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#STINGDAILY: Proud As A Peacock

Aug. 2, 2012

By Matt Winkeljohn
Sting Daily

Lest one might imagine that there was a sense of wistfulness Thursday when Zach Peacock walked out of his Finite final because, well, it was the last exam of his college career, think again.

No way. Peacock will be one of a whopping four former Georgia Tech men’s basketball players to graduate tonight in ceremonies at the Fox Theater, and no, there will be absolutely no looking back. He played for the Yellow Jackets from 2006-’10, and returned to The Flats in each of the past three summers to finish up course work.

The first time back, there were still quite a few familiar faces. Last summer, after his first season playing professionally in Germany, not so many. Peacock, in fact, told Sting Daily last summer that, “I feel old,” even though he was 23 at the time.

Tonight, he’ll just be glad, ecstatic, really, to take that Business Management degree, and bolt. About a dozen of his family members will be in town from South Florida to watch. Peacock will be joined by former hoopsters B.J. Elder, who has also played extensively overseas in recent years, and seniors Nick Foreman and Derek Craig.

Former basketball players will represent nearly one-fourth of the 17 current and former Tech student-athletes who will graduate tonight, including quarterback Tevin Washington and offensive lineman Nick McRae.

It’ll be an emotional moment, of course, but when Peacock walked out of Finite yesterday, “it was just a good feeling, a relieved feeling . . . knowing I’m done with school for now. There is no sadness. I’m in a happy situation; there is nothing sad about it all.”

When he arrived in the summer of ’06 from Miami, Peacock was on the edge of the radar. Fellow freshmen Thaddeus Young and Javaris Crittenton were hogging headlines that summer and fall (Brad Sheehan and walk-on Ty Anderson were freshmen as well and have since graduated). Yet Peacock made waves once the season started by earning a starting spot. In fact, he started the Jackets’ first nine games in what became an NCAA Tournament campaign.

A big guy (he’s 6-feet-8), Peacock earned playing time on the strength of his understanding of the game and his unique ability to stretch defenses. He made exactly one-third of his long shots in four seasons with the Jackets while averaging 8.3 points in 122 career games.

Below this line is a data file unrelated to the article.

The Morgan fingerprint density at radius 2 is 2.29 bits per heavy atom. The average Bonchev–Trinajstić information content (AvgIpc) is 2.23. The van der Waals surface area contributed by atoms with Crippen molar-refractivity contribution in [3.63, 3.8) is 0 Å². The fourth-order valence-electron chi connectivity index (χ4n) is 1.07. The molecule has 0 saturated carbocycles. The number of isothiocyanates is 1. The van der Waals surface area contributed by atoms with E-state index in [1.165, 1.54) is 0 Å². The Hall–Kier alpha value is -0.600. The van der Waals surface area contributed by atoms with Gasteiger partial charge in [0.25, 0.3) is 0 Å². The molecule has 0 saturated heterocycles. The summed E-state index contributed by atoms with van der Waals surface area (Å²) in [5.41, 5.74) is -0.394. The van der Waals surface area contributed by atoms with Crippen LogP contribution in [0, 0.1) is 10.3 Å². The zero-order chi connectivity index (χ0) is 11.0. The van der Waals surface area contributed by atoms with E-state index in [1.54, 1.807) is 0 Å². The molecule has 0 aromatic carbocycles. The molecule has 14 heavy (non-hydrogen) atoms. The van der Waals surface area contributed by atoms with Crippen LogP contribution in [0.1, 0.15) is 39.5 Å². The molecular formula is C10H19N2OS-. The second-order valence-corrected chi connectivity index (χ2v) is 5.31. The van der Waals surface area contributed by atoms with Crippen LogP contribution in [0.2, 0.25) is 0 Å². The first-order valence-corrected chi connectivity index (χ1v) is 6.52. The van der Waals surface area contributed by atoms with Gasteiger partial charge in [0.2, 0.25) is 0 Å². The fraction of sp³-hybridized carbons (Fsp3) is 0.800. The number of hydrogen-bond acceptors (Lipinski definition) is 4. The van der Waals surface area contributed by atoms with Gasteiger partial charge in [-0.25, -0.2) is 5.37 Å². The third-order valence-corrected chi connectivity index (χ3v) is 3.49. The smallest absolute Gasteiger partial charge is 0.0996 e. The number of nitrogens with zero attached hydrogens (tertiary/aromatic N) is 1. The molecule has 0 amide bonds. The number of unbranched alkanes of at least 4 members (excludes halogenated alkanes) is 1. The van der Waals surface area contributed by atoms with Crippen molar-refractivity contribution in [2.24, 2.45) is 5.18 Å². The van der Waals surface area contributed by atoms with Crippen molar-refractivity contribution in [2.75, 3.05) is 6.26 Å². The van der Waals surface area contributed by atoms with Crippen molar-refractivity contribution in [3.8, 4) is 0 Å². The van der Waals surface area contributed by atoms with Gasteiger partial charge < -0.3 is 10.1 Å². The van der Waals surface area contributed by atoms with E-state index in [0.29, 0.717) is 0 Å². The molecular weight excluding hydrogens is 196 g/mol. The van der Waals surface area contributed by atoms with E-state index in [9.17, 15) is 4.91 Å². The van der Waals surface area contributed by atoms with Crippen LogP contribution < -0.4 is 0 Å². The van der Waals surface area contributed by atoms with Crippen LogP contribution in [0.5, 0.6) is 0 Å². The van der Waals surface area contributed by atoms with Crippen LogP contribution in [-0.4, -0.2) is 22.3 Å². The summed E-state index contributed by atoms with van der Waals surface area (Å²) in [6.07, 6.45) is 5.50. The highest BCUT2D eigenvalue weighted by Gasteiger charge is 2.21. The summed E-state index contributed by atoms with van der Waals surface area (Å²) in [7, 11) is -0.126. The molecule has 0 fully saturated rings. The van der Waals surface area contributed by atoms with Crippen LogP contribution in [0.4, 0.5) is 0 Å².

That same skill set helped him land a job last winter with Bremerhaven, in a country that Peacock has come to enjoy. “I’m going to continue playing ball [in Europe] and see what develops,” he said. “It’s always different; you don’t know how it’s going to go,” he said. “I love Germany. Nice country.”

Peacock, who averaged 11.8 points for Bremerhaven, is part of a pretty big ongoing deal. Last August, Moe Miller and Lance Storrs graduated.

Just the other day head coach Brian Gregory was talking about his present players taking more ownership in the program. The sight of former players coming back to finish their degree work is yet another sign of the multiple ways that Yellow Jackets are encouraged to take advantage of their opportunity on The Flats.

“That’s big for our program. That’s six guys in a 12-month period,” Gregory said. “That’s a pretty good accomplishment, especially for where we were . . . and I just saw [Elder’s former Tech teammate] Jarrett Jack last week. He’s only got two more classes next summer. You see those guys getting in their schoolwork, and also in the weight room and working out . . . that’s what great programs have: guys who are still playing that are around using the facilities.

“It’s always an opportunity for the young guys to look and say, ‘That’s exactly where I want to get to.’ You have a degree in your hand, and you’re making a living playing. When their playing days are over, they’re going to have a smooth transition to whatever it is because they’ll have a Georgia Tech degree in hand. That’s a pretty good situation.”

Foreman agreed the other day.

He sounds very much like he wants to go to graduate school in his adopted hometown of Houston. He’s not sure of the timeline, however, and it will not be immediate. Much like Peacocke, who said he can imagine himself one day pursuing a graduate degree, Foreman has no immediate plan. He wants to be done with school completely, if just for a bit.

“This is a great school, and I’ve worked hard,” Foreman said. “I’m not even sure yet when. I haven’t applied, but at some point . . . “

Ditto, Peacock.

He’s confident that he’ll play again this winter in Europe, although he’s not yet sure for whom. That won’t be an issue for another six to eight weeks.

In the meantime, he knows Atlanta is likely to fit into his future, but beyond that he’s just going to . . . be.

“Right now, I don’t have a plan at all. That’s how I like to keep it. Just get up and do,” Peacock said with a chuckle. “I’ve got to split that love between Miami and Atlanta. This has definitely become someplace I call home.”

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